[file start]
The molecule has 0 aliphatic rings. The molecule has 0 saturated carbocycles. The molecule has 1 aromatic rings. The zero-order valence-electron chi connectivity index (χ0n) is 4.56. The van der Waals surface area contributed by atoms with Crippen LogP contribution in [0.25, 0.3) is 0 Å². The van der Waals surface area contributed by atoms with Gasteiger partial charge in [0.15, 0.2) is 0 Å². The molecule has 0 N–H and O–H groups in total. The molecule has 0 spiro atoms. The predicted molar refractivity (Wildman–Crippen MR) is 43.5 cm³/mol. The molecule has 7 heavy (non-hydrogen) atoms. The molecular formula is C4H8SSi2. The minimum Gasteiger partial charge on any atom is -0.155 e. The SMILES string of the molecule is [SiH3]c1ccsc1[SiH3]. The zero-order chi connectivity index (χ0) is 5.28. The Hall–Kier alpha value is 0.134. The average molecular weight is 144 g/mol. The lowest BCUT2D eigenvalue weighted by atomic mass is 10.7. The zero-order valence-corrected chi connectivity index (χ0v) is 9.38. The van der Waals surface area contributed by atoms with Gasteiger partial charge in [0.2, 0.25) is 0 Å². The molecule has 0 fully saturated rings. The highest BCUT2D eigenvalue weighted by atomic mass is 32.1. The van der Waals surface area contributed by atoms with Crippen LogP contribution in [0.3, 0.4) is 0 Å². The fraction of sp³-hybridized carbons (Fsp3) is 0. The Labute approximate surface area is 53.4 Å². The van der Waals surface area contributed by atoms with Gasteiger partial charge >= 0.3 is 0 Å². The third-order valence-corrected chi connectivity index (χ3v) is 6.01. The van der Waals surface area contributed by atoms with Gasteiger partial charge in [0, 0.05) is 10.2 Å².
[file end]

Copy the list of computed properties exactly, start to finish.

The molecule has 0 aliphatic rings. The molecule has 0 saturated carbocycles. The molecule has 1 aromatic rings. The zero-order valence-electron chi connectivity index (χ0n) is 4.56. The van der Waals surface area contributed by atoms with Crippen LogP contribution in [0.25, 0.3) is 0 Å². The van der Waals surface area contributed by atoms with Gasteiger partial charge in [0.15, 0.2) is 0 Å². The molecule has 0 N–H and O–H groups in total. The molecule has 0 spiro atoms. The predicted molar refractivity (Wildman–Crippen MR) is 43.5 cm³/mol. The molecule has 7 heavy (non-hydrogen) atoms. The molecular formula is C4H8SSi2. The minimum Gasteiger partial charge on any atom is -0.155 e. The SMILES string of the molecule is [SiH3]c1ccsc1[SiH3]. The zero-order chi connectivity index (χ0) is 5.28. The Hall–Kier alpha value is 0.134. The average molecular weight is 144 g/mol. The lowest BCUT2D eigenvalue weighted by atomic mass is 10.7. The zero-order valence-corrected chi connectivity index (χ0v) is 9.38. The van der Waals surface area contributed by atoms with Gasteiger partial charge in [0.2, 0.25) is 0 Å². The molecule has 0 fully saturated rings. The highest BCUT2D eigenvalue weighted by atomic mass is 32.1. The van der Waals surface area contributed by atoms with Crippen LogP contribution in [0.3, 0.4) is 0 Å². The fraction of sp³-hybridized carbons (Fsp3) is 0. The Labute approximate surface area is 53.4 Å². The van der Waals surface area contributed by atoms with Gasteiger partial charge >= 0.3 is 0 Å². The third-order valence-corrected chi connectivity index (χ3v) is 6.01. The van der Waals surface area contributed by atoms with Gasteiger partial charge in [0, 0.05) is 10.2 Å².